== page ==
Friday, November 4, 2011

Developing on a Chromebook - Part 1: The Chromebook

"It's just chro without me."
Last week our local GTUG organized a Chrome Hackathon. It was a fun event featuring tons of code, free drinks, free pizza, more code and free swag. If you want to see what the event looked like, you can watch a slideshow compiled by Fabian.

The extension I've been working on was a new version of Announcify, which I've built together with Dominic Bartl and Kariem Hussein. Dominic worked on that mindblowing blur effect and the rest of the design, Kariem built the fancy settings (he showed up late, like 5 hours after kickoff ;)) and I was responsible for the "Announcify" part of the extension - fetching a website's content and announcing it paragraph by paragraph.
And thanks to Dominic's mindblowing effects, Kariem's naughty marketing tricks and - maybe - Announcify's beautiful voice, we won the grand prize: a Chromebook. :)

Now that I (finally!) own a Chromebook, I want to use it for as much work as possible. Unfortunately, that's not that easy if you're an Java and Android developer, but I'll talk about that in part 2 of this series. This part is about the Chromebook itself...

My first impression was pure excitement. Maybe because I just won a laptop worth 400€, but I was excited anyway. The first thing I noticed was its weight. I really thought it was lighter, but actually it's quite heavy for a "thin client" like a Chromebook. Anyway, excitement didn't stop: I liked everything else I've seen so far.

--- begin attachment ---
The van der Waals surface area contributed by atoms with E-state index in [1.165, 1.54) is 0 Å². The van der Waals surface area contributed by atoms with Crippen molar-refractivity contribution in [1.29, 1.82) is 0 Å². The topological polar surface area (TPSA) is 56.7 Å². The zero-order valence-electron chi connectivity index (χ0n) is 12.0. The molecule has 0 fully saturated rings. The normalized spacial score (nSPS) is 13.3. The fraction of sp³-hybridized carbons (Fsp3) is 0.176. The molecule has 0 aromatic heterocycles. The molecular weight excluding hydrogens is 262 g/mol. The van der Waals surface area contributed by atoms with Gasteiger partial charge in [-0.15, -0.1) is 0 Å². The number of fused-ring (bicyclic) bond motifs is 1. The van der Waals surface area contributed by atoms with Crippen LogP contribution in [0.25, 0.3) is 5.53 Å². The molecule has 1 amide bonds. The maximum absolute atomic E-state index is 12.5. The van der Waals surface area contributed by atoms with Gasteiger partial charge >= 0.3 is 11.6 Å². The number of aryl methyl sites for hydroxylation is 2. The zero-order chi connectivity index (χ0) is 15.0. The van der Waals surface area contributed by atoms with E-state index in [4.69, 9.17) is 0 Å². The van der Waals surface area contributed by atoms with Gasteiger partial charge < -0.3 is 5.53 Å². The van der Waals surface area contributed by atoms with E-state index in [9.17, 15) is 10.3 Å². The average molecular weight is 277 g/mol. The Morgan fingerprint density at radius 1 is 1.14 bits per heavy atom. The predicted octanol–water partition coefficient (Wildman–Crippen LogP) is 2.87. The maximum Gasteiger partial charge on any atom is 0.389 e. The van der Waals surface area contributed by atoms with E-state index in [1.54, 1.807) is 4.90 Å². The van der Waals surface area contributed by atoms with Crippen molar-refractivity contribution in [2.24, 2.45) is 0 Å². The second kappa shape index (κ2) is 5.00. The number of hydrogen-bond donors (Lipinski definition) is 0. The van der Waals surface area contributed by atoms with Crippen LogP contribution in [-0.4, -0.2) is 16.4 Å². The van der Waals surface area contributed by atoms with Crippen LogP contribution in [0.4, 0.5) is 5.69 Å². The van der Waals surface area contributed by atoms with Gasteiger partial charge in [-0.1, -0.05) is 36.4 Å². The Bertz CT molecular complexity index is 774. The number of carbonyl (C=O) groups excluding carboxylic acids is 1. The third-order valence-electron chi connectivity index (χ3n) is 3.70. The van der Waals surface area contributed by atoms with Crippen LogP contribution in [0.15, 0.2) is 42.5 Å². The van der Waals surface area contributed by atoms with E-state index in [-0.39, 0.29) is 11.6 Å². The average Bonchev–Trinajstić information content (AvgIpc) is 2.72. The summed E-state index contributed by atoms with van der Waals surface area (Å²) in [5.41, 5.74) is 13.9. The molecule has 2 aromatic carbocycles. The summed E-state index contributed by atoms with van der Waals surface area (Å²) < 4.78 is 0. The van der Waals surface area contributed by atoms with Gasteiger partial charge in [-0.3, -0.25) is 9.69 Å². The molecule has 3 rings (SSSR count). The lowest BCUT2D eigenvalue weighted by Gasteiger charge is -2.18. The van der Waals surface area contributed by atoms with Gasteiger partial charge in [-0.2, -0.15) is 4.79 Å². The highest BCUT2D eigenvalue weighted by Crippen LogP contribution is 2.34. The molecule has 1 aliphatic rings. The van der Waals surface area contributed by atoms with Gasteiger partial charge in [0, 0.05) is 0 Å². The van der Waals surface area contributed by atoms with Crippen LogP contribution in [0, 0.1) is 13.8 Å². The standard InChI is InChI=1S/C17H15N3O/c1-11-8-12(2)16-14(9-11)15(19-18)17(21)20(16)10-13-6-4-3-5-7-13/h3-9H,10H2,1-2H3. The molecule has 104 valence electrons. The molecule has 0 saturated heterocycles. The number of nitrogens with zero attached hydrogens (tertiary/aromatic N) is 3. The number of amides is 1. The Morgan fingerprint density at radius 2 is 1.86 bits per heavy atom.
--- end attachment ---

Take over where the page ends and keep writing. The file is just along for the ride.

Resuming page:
After unboxing everything like a baby at christmas, I opened the Chromebook and... WOW! It unfolds like silk! :P Easy and smooth.

After a first setup and some exploring of the system, I decided to immediately switch to Developer Mode. Reboot, set everything up again, update, install tons of apps using the addictive new interface of the Chrome Web Store, reboot again and... be no more able to login? Urgh. Ok, this seemed to be a bug in a recent version of ChromeOS, but it's fixed now. I had to wipe my Chromebook like five times, but that's not a big deal. You know, everything's in the cloud... ;)

Besides the mentioned "cool"s and "booh"s, I really love the animation when logging out of your account and shutting down. Of course, shutting down and booting is blazingly fast. Google didn't lie when promising us a 8 seconds boot.

One thing most of the reviewers complained about was the touchpad. And... yes, I'm still not used to it. Right click is really uncomfortable, but I guess Google wants to eliminate right clicks in the web browsers in the future... Other than that, scrolling is fun, but is buggy every now and then too.
However, the most important part of a laptop / Chromebook, which ultimately distinguishes it from a tablet, the keyboard, is great. Perfect for typing and minimalistic. No num pad and lots of other keys missing too. At first! For example, I desperately missed page up / down, or delete. By accident I found that they're just packed into key combos:
  • page up / down - alt + up / down
  • caps lock - caps left + caps right
  • delete - alt + backspace

I'm sure there are a lot more combinations available.

I can't really talk about speed and annoying sounds at the moment, because I experienced both, slowness and a loud fan. However, my first experience (and my experience at the time of writing this article) is a fast system.

All in all, if you asked me whether you should buy this thing is "if you can afford it, definitely yes", no matter who you are. Sure, this thing is primarily targeted at Otto and Jimmy Normal at the moment, but it's capable of some magic tricks turning it into a beastie.

Want to read more about this topic? Check out the other posts of this series:
- Part 2: Cloud
- Part 3: X-Forwarding
- Part 4: Ubuntu

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